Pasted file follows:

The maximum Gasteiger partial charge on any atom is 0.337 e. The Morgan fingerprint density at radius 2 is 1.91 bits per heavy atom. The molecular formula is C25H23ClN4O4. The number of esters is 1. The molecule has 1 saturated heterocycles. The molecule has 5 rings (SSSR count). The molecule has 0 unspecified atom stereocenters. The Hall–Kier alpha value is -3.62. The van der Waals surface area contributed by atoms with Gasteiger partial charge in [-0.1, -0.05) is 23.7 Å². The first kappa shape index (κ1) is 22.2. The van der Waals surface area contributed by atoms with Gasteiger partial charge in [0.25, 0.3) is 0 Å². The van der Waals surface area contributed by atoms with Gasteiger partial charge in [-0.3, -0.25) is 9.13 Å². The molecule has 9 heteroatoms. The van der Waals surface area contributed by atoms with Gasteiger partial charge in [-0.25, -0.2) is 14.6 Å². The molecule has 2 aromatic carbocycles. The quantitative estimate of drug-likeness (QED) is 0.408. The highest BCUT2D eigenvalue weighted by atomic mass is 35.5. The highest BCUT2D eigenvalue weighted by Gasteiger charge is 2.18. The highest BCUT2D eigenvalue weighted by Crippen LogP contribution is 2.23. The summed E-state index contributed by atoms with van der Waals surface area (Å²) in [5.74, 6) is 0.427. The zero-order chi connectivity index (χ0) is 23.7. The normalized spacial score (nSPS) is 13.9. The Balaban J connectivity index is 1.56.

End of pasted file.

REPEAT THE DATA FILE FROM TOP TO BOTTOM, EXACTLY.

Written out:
The maximum Gasteiger partial charge on any atom is 0.337 e. The Morgan fingerprint density at radius 2 is 1.91 bits per heavy atom. The molecular formula is C25H23ClN4O4. The number of esters is 1. The molecule has 1 saturated heterocycles. The molecule has 5 rings (SSSR count). The molecule has 0 unspecified atom stereocenters. The Hall–Kier alpha value is -3.62. The van der Waals surface area contributed by atoms with Gasteiger partial charge in [-0.1, -0.05) is 23.7 Å². The first kappa shape index (κ1) is 22.2. The van der Waals surface area contributed by atoms with Gasteiger partial charge in [0.25, 0.3) is 0 Å². The van der Waals surface area contributed by atoms with Gasteiger partial charge in [-0.3, -0.25) is 9.13 Å². The molecule has 9 heteroatoms. The van der Waals surface area contributed by atoms with Gasteiger partial charge in [-0.25, -0.2) is 14.6 Å². The molecule has 2 aromatic carbocycles. The quantitative estimate of drug-likeness (QED) is 0.408. The highest BCUT2D eigenvalue weighted by atomic mass is 35.5. The highest BCUT2D eigenvalue weighted by Gasteiger charge is 2.18. The highest BCUT2D eigenvalue weighted by Crippen LogP contribution is 2.23. The summed E-state index contributed by atoms with van der Waals surface area (Å²) in [5.74, 6) is 0.427. The zero-order chi connectivity index (χ0) is 23.7. The normalized spacial score (nSPS) is 13.9. The Balaban J connectivity index is 1.56.